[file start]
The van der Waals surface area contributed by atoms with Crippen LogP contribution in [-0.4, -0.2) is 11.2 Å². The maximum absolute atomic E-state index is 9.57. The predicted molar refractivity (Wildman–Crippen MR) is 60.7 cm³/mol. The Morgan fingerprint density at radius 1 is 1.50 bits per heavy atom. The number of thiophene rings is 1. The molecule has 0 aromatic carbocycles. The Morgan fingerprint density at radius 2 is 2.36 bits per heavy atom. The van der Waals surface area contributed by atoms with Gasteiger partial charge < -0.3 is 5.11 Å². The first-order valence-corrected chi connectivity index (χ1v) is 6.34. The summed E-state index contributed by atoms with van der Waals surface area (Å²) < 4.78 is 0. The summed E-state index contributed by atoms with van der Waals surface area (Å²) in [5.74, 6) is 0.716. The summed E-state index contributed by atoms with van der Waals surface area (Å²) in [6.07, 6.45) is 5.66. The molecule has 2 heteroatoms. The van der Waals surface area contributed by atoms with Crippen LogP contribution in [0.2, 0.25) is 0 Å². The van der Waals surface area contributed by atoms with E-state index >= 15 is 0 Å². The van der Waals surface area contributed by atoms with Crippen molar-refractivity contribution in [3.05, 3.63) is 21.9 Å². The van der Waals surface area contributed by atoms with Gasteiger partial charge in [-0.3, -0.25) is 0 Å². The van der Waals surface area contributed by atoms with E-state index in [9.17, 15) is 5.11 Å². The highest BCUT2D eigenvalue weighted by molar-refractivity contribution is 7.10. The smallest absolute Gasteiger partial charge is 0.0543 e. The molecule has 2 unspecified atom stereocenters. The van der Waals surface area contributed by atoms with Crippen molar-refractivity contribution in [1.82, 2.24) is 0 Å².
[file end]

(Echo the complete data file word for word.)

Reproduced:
The van der Waals surface area contributed by atoms with Crippen LogP contribution in [-0.4, -0.2) is 11.2 Å². The maximum absolute atomic E-state index is 9.57. The predicted molar refractivity (Wildman–Crippen MR) is 60.7 cm³/mol. The Morgan fingerprint density at radius 1 is 1.50 bits per heavy atom. The number of thiophene rings is 1. The molecule has 0 aromatic carbocycles. The Morgan fingerprint density at radius 2 is 2.36 bits per heavy atom. The van der Waals surface area contributed by atoms with Gasteiger partial charge < -0.3 is 5.11 Å². The first-order valence-corrected chi connectivity index (χ1v) is 6.34. The summed E-state index contributed by atoms with van der Waals surface area (Å²) < 4.78 is 0. The summed E-state index contributed by atoms with van der Waals surface area (Å²) in [5.74, 6) is 0.716. The summed E-state index contributed by atoms with van der Waals surface area (Å²) in [6.07, 6.45) is 5.66. The molecule has 2 heteroatoms. The van der Waals surface area contributed by atoms with Crippen LogP contribution in [0.2, 0.25) is 0 Å². The van der Waals surface area contributed by atoms with E-state index >= 15 is 0 Å². The van der Waals surface area contributed by atoms with Crippen molar-refractivity contribution in [3.05, 3.63) is 21.9 Å². The van der Waals surface area contributed by atoms with Gasteiger partial charge in [-0.3, -0.25) is 0 Å². The van der Waals surface area contributed by atoms with E-state index in [9.17, 15) is 5.11 Å². The highest BCUT2D eigenvalue weighted by molar-refractivity contribution is 7.10. The smallest absolute Gasteiger partial charge is 0.0543 e. The molecule has 2 unspecified atom stereocenters. The van der Waals surface area contributed by atoms with Crippen molar-refractivity contribution in [1.82, 2.24) is 0 Å².